Have we seen the bottom of the market?

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Harrison Painter

Indianapolis, Indiana

Mar 27 '09, 03:18 PM

Do you feel that we have hit market bottom?

Since this might vary from location to location, how do you feel about the market bottom where you are either already invested, or looking to invest in?

Edited Jun 26 2010, 07:45

Harrison Painter

Indianapolis, Indiana

Mar 28 '09, 01:49 PM

How is this not a HOT topic?

Edited Jun 26 2010, 07:45

Michael Rossi

Real Estate Investor from Ohio

Mar 28 '09, 09:32 PM

No, we're not at the bottom. In fact, I think we've still got a LONG way to go. What we have now is a slight improvement in the stock market (a bear market rally), just like we had during the great depression. In the great depression, that was followed by the bottom dropping out and that's exactly what I expect this time. Bear market rallies with the temporary increase in bear market sentiment occur in all bear markets.

This issue here is VERY simple. We got into this problem because the American government and American people have been overborrowing and overspending for DECADES. The government's solution to this problem is to borrow even more and spend even more! Sure, that HUGE amount of funny money they have pumped into the market is causing a temporary slight rise in the stock market, but don't think for a minute that's going to fix the economy. All that fake money (created out of thin air) is going to DESTROY the economy and real estate along with it.


Edited Jun 26 2010, 07:46

Terry Royce

Real Estate Investor from Baltimore, Maryland

Mar 30 '09, 04:03 PM

Mike, if it's going to destroy real estate, why are you in this business?

Edited Jun 26 2010, 07:47

Michael Rossi

Real Estate Investor from Ohio

Mar 31 '09, 05:33 AM

The fact that real estate has farther to fall has nothing to do with the profitability of my business. In fact, the rental business hasn't been this good for at least the past 6 years. I am COMPLETELY full right now and rents are going up. Even if the prices of property go down, it doesn't affect the cash flow!


Edited Jun 26 2010, 07:47

Will Barnard Video Moderator Donor

Real Estate Investor from Santa Clarita, California

Mar 31 '09, 05:44 AM

I don't think we are at the bottom but there are several areas that have shown signs of recovery and stabilization.
I think the question is to broad to answer from a National level and can only be answered from a local level in my opinion.

That being said, many local areas here in So Cal have seen sales increase, supply decrease, buyers increase, and values stabilize.

I have also seen sevral areas in Las Vegas where the prices continue to fall, however, the rental market is good and you can pick up properties for much less than the cost to build.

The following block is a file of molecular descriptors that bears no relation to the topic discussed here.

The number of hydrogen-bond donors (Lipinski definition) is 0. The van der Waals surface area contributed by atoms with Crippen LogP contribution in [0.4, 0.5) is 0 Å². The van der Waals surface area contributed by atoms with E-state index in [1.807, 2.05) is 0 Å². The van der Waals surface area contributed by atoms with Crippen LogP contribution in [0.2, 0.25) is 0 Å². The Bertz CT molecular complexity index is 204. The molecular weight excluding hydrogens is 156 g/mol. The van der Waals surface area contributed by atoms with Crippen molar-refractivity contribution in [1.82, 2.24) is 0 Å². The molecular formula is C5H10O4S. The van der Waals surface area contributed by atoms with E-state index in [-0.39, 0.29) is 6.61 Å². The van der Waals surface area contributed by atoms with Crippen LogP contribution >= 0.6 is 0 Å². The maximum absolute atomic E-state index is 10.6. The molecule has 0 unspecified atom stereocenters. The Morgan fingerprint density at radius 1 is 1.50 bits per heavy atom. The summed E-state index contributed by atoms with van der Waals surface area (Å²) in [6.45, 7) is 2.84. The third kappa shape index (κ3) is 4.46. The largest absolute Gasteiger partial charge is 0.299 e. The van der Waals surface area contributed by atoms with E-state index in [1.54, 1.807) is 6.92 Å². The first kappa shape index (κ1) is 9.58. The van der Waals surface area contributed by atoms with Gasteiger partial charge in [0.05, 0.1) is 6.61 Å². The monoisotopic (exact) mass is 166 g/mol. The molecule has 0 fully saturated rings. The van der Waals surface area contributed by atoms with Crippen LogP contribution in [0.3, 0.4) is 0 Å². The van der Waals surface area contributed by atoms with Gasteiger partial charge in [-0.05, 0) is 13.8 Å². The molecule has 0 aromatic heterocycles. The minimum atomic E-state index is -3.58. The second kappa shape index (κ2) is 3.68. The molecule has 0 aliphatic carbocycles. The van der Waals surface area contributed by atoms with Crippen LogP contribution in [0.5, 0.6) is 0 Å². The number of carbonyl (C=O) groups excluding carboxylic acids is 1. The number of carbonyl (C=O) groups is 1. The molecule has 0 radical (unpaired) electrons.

Edited Jun 26 2010, 07:47

Medium_be_logoWill Barnard, Barnard Enterprises, Inc.
E-Mail: [email protected]

Account Closed

Real Estate Investor from Chicago, Illinois

Apr 01 '09, 04:26 AM

Recently, there was data indicating that home sales, especially in pre-owned homes, shot up 5% or something. New constructions are still down. The purchases in pre-owned homes is largely due to investors picking up foreclosures that are good deals. It is very difficult to say, objectively, what is the bottom or what does it constitute? Many investors here are looking to buy their way to the bottom, if the numbers of the property work out.

Also, I guess... I don't have any idea of what I should be looking at to predict the market, though it looks like the gobbling up of foreclosures is the movement towards the equilibrium, and inflows into the system, clearing up a lot of the bad debt. But if you're looking for a deal, I think its really been the time to look for the last few months.

Edited Jun 26 2010, 07:48 by Account Closed

Mark Brian

Real Estate Agent from Anderson, South Carolina

Apr 02 '09, 12:28 AM

I have to agree with what MikeOH said. If it cash flows, the numbers work, etc- calling the bottom has nothing to do with some individuals making money & how/when they do their deals.

No matter how you define the bottom, calling it a long time after it has happened may be the only way to safely call it. Missing opportunities waiting for the bottom may not work for some, may be necessary for others. Crunching the numbers on a property by property basis is what is required along with a long hard look at your plans, the possible problems, and several different exit strategies..

Edited Jun 26 2010, 07:49 by Mark Brian

Colleen Sheridan

Real Estate Consultant from Wethersfield, Connecticut

Apr 02 '09, 10:49 AM